Some thoughts on Resilience 2:1

Dear R2:1 Members:

Bill Humber has begun a conversation around defining our focus as an organization. See below. Responses are encouraged. Cheryl

He describes it this way:
It’s a conversation starter so the first target has to be media/conference/press opportunities

It’s also a challenge to collaborate with agencies with the interest/knowledge to enhance the measuring process

and it’s an argument which encourages rebuttal/discussion/debate etc. but ultimately standsfast on its approach

I think it’s a winner for anyone who wants to take it on in the public forum and identify with the argument – won’t be me but I’m here to help

Some thoughts on Resilience 2:1

There are a multitude of incorporated, highly professional, accredited and well-recognized entities providing services in the broadly defined sphere of environmental consultancy, project management, and on-site delivery, so a reasonable question is “what distinguishes the Resilience 2:1 organization from these”? Unless that can be briefly stated in a 50 word or less (the proverbial elevator talk), there are few avenues to rise above the noise in the marketplace beyond those which are similar but better placed.

The point of Resilience 2:1 is that it conforms roughly to Canada’s ratio of its bio-capacity (living beings, plant and tree life etc.) to its eco footprint (carbon releases, manufacture of raw materials into functional items, etc.). Why? Large land mass, but small population relative to the country’s size. No moral high ground here!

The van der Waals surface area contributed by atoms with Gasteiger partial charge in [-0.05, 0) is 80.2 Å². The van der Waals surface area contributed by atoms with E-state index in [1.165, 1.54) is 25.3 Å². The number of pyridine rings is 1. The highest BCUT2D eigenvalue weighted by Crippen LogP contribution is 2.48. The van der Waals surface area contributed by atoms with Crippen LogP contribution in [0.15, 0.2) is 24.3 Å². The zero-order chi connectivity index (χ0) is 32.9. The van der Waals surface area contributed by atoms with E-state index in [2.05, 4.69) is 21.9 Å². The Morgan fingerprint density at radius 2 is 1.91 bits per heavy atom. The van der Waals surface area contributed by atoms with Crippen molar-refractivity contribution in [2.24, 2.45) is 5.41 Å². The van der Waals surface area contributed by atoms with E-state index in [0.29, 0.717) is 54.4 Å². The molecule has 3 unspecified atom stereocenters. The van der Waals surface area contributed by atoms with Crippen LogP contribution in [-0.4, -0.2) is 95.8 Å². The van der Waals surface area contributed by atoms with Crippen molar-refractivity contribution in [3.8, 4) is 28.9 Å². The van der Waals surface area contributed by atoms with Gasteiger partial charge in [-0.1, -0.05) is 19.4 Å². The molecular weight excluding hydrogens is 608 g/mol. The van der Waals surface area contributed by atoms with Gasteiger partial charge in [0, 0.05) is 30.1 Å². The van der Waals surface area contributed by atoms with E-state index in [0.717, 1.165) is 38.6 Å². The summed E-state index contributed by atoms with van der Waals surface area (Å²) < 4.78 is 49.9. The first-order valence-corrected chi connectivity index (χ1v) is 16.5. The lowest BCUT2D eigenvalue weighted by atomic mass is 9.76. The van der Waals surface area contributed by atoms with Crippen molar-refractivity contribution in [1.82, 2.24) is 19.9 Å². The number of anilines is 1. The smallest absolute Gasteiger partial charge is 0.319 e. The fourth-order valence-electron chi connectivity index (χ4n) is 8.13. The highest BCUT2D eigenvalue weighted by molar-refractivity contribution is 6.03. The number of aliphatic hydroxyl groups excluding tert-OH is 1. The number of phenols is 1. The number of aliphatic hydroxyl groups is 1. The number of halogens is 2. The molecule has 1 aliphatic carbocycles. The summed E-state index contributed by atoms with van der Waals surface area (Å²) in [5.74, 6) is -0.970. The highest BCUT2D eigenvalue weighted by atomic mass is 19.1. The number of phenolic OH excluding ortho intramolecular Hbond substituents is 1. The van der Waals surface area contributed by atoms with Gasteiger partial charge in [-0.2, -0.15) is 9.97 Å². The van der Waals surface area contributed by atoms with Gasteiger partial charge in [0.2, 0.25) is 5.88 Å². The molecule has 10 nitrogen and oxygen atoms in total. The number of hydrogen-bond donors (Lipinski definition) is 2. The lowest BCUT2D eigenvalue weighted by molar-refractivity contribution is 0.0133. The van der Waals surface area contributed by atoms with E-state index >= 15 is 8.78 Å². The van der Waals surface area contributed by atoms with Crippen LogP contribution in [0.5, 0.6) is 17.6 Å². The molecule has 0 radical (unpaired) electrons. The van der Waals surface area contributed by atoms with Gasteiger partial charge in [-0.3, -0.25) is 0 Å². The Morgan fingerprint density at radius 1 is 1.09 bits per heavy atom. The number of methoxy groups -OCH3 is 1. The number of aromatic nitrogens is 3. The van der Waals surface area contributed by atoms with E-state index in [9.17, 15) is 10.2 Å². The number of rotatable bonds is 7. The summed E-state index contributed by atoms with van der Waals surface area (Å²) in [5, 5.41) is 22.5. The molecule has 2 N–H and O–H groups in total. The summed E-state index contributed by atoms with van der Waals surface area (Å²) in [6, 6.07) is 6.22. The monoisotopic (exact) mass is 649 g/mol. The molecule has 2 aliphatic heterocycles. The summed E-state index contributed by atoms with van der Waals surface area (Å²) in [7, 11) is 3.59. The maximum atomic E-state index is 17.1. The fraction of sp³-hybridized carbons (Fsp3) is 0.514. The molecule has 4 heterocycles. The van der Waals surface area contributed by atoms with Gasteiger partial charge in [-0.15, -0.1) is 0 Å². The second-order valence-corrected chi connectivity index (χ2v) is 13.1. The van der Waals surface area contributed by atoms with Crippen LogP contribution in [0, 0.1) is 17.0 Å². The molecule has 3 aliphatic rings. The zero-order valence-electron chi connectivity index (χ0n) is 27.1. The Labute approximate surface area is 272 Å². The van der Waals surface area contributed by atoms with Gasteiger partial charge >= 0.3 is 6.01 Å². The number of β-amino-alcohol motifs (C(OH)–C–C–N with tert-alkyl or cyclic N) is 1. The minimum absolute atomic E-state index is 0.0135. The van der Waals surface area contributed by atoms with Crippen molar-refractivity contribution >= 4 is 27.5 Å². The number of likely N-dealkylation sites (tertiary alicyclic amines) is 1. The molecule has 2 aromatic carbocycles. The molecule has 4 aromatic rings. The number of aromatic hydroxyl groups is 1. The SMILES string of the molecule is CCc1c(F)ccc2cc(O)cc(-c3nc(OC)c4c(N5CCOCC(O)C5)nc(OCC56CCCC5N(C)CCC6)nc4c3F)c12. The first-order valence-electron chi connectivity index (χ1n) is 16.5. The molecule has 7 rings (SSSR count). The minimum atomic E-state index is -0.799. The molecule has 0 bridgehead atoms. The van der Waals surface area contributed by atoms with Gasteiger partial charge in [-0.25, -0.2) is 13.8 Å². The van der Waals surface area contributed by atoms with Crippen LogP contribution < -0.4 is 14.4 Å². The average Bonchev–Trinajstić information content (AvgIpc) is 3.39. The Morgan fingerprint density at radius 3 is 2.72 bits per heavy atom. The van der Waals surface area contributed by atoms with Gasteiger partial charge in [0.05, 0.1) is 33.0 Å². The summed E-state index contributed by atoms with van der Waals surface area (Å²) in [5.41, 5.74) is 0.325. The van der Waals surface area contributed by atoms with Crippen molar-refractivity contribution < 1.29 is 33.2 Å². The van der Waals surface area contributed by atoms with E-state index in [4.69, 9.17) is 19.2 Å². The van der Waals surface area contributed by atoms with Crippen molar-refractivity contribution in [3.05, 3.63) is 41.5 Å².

It’s a heuristic, defined aptly and according to my quick google query as:

“A mental shortcut that allows people to solve problems and make judgments quickly and efficiently. These rule-of-thumb strategies shorten decision-making time and allow people to function without constantly stopping to think about their next course of action.”

In essence it says that for every unit of eco footprint impact we have (and I now mean not only in Canada but also globally), there should be a two unit increase in bio-capacity. I’m not sure how to measure these things but that’s an analytical challenge before us. It acknowledges that an increase in the eco-footprint and associated carbon releases is inevitable but posits a response strategy of ultimate improvement.

As a means of engaging in this broader “marketplace” conversation, here’s one idea:

“Re-imagining what we mean by, how we interact with, and finally how we re-create what we broadly describe as green space, from lawns and backyards, to those spaces around large private and public buildings, to designated parks and valley systems, to regional spaces (moraines etc.) to territories (boreal forest) and ultimately their integration with water bodies.”

Almost by definition, this conversation has to be disruptive, annoying, vigorous, confrontational, challenging, pointed, and invested with the quality of a certain self-assuredness.

It may not be one others want to participate in, but it’s my two-cent’s worth.

Bill Humber

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